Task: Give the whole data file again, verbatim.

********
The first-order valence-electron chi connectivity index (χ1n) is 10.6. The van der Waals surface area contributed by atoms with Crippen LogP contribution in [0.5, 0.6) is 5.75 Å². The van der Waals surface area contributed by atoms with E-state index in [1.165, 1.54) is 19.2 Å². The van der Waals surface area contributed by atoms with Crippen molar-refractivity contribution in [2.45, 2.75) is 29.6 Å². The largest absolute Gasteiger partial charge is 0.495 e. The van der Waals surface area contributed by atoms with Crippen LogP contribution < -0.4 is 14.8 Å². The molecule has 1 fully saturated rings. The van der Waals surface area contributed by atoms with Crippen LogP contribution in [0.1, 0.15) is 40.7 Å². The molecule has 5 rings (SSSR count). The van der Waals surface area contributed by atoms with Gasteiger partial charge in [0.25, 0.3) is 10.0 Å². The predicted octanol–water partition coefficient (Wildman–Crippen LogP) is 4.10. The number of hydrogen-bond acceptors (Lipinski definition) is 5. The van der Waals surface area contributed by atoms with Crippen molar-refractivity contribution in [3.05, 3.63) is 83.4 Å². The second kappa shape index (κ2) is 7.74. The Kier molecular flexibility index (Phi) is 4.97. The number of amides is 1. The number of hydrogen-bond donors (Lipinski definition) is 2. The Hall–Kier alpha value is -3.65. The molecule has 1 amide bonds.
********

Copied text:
The first-order valence-electron chi connectivity index (χ1n) is 10.6. The van der Waals surface area contributed by atoms with Crippen LogP contribution in [0.5, 0.6) is 5.75 Å². The van der Waals surface area contributed by atoms with E-state index in [1.165, 1.54) is 19.2 Å². The van der Waals surface area contributed by atoms with Crippen molar-refractivity contribution in [2.45, 2.75) is 29.6 Å². The largest absolute Gasteiger partial charge is 0.495 e. The van der Waals surface area contributed by atoms with Crippen LogP contribution < -0.4 is 14.8 Å². The molecule has 1 fully saturated rings. The van der Waals surface area contributed by atoms with Crippen LogP contribution in [0.1, 0.15) is 40.7 Å². The molecule has 5 rings (SSSR count). The van der Waals surface area contributed by atoms with Gasteiger partial charge in [0.25, 0.3) is 10.0 Å². The predicted octanol–water partition coefficient (Wildman–Crippen LogP) is 4.10. The number of hydrogen-bond acceptors (Lipinski definition) is 5. The van der Waals surface area contributed by atoms with Crippen molar-refractivity contribution in [3.05, 3.63) is 83.4 Å². The second kappa shape index (κ2) is 7.74. The Kier molecular flexibility index (Phi) is 4.97. The number of amides is 1. The number of hydrogen-bond donors (Lipinski definition) is 2. The Hall–Kier alpha value is -3.65. The molecule has 1 amide bonds.